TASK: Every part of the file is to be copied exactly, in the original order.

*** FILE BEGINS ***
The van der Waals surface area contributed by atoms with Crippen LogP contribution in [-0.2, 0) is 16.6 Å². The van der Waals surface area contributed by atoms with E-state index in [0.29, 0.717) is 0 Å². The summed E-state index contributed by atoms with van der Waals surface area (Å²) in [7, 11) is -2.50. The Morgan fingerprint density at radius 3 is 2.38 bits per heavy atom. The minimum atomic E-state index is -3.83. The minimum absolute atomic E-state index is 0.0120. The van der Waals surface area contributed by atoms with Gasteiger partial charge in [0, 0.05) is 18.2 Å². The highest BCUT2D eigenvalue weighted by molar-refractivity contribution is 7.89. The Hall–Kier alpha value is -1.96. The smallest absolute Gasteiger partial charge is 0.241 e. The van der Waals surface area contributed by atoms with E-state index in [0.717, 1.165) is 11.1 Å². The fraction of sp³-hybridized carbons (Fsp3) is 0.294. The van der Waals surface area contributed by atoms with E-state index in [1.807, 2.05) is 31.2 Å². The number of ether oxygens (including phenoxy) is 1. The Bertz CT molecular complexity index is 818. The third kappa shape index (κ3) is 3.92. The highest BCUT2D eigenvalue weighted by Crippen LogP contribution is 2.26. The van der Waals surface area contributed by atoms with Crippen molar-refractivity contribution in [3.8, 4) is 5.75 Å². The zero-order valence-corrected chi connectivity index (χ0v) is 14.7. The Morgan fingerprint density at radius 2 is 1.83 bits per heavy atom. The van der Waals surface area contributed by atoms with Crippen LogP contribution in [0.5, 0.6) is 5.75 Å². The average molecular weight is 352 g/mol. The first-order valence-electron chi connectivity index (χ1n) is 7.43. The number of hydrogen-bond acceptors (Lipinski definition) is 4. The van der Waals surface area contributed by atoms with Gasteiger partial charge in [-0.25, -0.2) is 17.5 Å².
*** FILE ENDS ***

The van der Waals surface area contributed by atoms with Crippen LogP contribution in [-0.2, 0) is 16.6 Å². The van der Waals surface area contributed by atoms with E-state index in [0.29, 0.717) is 0 Å². The summed E-state index contributed by atoms with van der Waals surface area (Å²) in [7, 11) is -2.50. The Morgan fingerprint density at radius 3 is 2.38 bits per heavy atom. The minimum atomic E-state index is -3.83. The minimum absolute atomic E-state index is 0.0120. The van der Waals surface area contributed by atoms with Gasteiger partial charge in [0, 0.05) is 18.2 Å². The highest BCUT2D eigenvalue weighted by molar-refractivity contribution is 7.89. The Hall–Kier alpha value is -1.96. The smallest absolute Gasteiger partial charge is 0.241 e. The van der Waals surface area contributed by atoms with E-state index in [0.717, 1.165) is 11.1 Å². The fraction of sp³-hybridized carbons (Fsp3) is 0.294. The van der Waals surface area contributed by atoms with E-state index in [1.807, 2.05) is 31.2 Å². The number of ether oxygens (including phenoxy) is 1. The Bertz CT molecular complexity index is 818. The third kappa shape index (κ3) is 3.92. The highest BCUT2D eigenvalue weighted by Crippen LogP contribution is 2.26. The van der Waals surface area contributed by atoms with Crippen molar-refractivity contribution in [3.8, 4) is 5.75 Å². The zero-order valence-corrected chi connectivity index (χ0v) is 14.7. The Morgan fingerprint density at radius 2 is 1.83 bits per heavy atom. The van der Waals surface area contributed by atoms with Crippen LogP contribution in [0.5, 0.6) is 5.75 Å². The average molecular weight is 352 g/mol. The first-order valence-electron chi connectivity index (χ1n) is 7.43. The number of hydrogen-bond acceptors (Lipinski definition) is 4. The van der Waals surface area contributed by atoms with Gasteiger partial charge in [-0.25, -0.2) is 17.5 Å².